The range of health care organizations includes facilities that provide treatment, tests, rehabilitation and therapy. It also includes the plans we rely on to help pay for our health care. Whether you buy your own health insurance or get coverage through your employer, understanding the different health-care organizations -- PPO, HMO, consumer-driven, POS and fee-for-service -- can help you choose which best meets your needs.
Preferred Provider Organizations
Their large networks of physicians, clinics, laboratories and hospitals, combined with freedom to choose specialists, facilities and primary care physicians without referrals have made preferred provider organizations, or PPOs, popular among those who dislike restrictions. PPO participants pay a co-pay of $10 to $30 for office visits, according to eHealthInsurance, and usually pay a deductible for out-of-network services before PPO coverage takes over. WebMD advises that the ability to choose where to seek medical attention makes PPO monthly premiums higher than other types of healthcare organizations. You may also have to deal with claim forms and reimbursement when you go out-of-network.
Health Maintenance Organizations
HMOs, or health maintenance organizations, limit their coverage to doctors and facilities in their network. They require participants to choose a primary care physician to orchestrate their care. The primary care physician must issue referrals for a patient to be approved for diagnostic tests and to see specialists, which makes going to a urologist or dermatologist more complicated than PPO participants experience. Should your primary care physician leave the HMO, you must find a new one. Premiums for HMO coverage, according to Medical Mutual of Ohio, generally are lower than those charged by other plans, and office-visit co-pays are standard patient costs. However, HMOs pay nothing toward out-of-network care, except in some emergencies. They may also limit the number of treatments, time spent in hospital and tests per year.
Consumer-Driven, High-Deductible Health Plans
One type of healthcare organization combines the freedom of a PPO with the lower premium of an HMO: the consumer-driven health plan, or CDHP. Also called high-deductible health plans, CDHPs have a deductible ranging from at least $1,250 for individuals to $2,500 for families, according to the National Business Group on Health. Once you have paid this designated amount, the plan pays 100 percent of the cost of medical treatment, and co-pays disappear. To help participants meet this deductible, employers of CDHP participants deposit tax-free money into an HRA -- health reimbursement arrangement or account. HDHP participants or their employers make pre-tax deposits into a health savings account, or flexible spending account. The IRS sets maximum contribution limits for health savings accounts, which employees can take with them when they change employers. Employers cap HRA contributions that employees forfeit if they leave. Unused amounts in both accounts can roll over to the next plan year.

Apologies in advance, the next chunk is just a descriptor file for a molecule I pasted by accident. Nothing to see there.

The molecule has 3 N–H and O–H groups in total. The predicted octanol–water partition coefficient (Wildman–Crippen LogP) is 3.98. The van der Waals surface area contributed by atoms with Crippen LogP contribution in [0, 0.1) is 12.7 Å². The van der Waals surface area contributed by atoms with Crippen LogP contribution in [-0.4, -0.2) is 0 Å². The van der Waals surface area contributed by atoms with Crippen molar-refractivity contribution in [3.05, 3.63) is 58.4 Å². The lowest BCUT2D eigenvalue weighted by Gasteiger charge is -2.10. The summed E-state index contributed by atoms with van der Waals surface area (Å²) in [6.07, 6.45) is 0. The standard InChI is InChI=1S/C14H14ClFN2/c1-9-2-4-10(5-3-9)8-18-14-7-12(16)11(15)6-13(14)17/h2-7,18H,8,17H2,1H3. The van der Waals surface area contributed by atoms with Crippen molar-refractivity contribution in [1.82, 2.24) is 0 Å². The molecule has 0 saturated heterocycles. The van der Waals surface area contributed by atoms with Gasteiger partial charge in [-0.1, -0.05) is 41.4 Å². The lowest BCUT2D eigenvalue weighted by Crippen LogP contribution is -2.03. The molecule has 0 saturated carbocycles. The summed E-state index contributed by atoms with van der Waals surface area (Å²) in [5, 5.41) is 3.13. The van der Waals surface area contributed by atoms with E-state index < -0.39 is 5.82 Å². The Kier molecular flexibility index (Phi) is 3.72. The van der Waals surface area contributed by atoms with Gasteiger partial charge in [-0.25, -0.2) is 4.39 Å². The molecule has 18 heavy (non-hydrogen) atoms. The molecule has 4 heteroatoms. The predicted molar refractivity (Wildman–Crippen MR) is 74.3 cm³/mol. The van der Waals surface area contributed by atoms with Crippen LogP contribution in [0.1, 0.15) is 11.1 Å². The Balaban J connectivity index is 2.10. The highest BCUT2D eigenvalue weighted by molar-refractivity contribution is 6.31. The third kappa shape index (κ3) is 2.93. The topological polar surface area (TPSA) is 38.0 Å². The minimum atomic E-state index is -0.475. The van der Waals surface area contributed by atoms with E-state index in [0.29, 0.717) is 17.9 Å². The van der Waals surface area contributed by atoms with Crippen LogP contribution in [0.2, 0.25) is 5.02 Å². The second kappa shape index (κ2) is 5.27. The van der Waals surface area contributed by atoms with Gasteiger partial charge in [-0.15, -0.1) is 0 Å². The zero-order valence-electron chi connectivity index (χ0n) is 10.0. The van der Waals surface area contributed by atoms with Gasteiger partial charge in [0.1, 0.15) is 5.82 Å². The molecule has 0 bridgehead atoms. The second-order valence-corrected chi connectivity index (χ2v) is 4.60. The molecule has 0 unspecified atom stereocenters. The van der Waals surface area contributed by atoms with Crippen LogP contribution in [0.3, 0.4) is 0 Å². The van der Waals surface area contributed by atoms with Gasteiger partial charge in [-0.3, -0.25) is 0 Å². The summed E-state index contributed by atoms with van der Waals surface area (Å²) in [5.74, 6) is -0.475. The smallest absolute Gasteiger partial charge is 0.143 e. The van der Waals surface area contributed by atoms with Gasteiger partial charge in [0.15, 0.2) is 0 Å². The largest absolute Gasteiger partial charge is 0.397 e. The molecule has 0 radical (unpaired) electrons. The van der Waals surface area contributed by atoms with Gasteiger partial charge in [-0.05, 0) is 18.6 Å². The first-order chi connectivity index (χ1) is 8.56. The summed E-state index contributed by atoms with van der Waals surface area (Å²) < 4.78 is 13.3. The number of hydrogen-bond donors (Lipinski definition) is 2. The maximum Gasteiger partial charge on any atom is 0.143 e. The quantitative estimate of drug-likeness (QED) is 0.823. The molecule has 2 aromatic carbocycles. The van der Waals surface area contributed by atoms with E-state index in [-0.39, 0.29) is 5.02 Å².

Point-of-service health plans are hybrid versions of HMOs and PPOs. As with HMOs, in-network care has no deductible and low co-payments, and is guided by a primary care physician. Point-of-service plans also offer PPO-like out-of-network benefits. Participants face high co-payments and must meet a deductible for non-network care, unless referred by their primary care physician. They also must pay associated bills and submit reimbursement claims. According to Bankrate, POS participants pay lower premiums than those in a PPO, but more than those with HMO coverage.
According to Kiplinger, fee-for-service health insurance policies cost the most. Although they have no network restrictions, they limit what they pay for basic and major medical coverage. The amount these policies pay varies by plan provider. For example, a plan may pay 100 percent for a hospital stay, but only 75 percent of the physician or lab charges related to that stay, or impose a 20 percent deductible for the first $5,000. Fee-for-service-plan premiums correspond to the deductible: The lower the deductible, the more your premium costs. When doctors don't invoice the plan directly, patients must pay upfront and file claims to be reimbursed.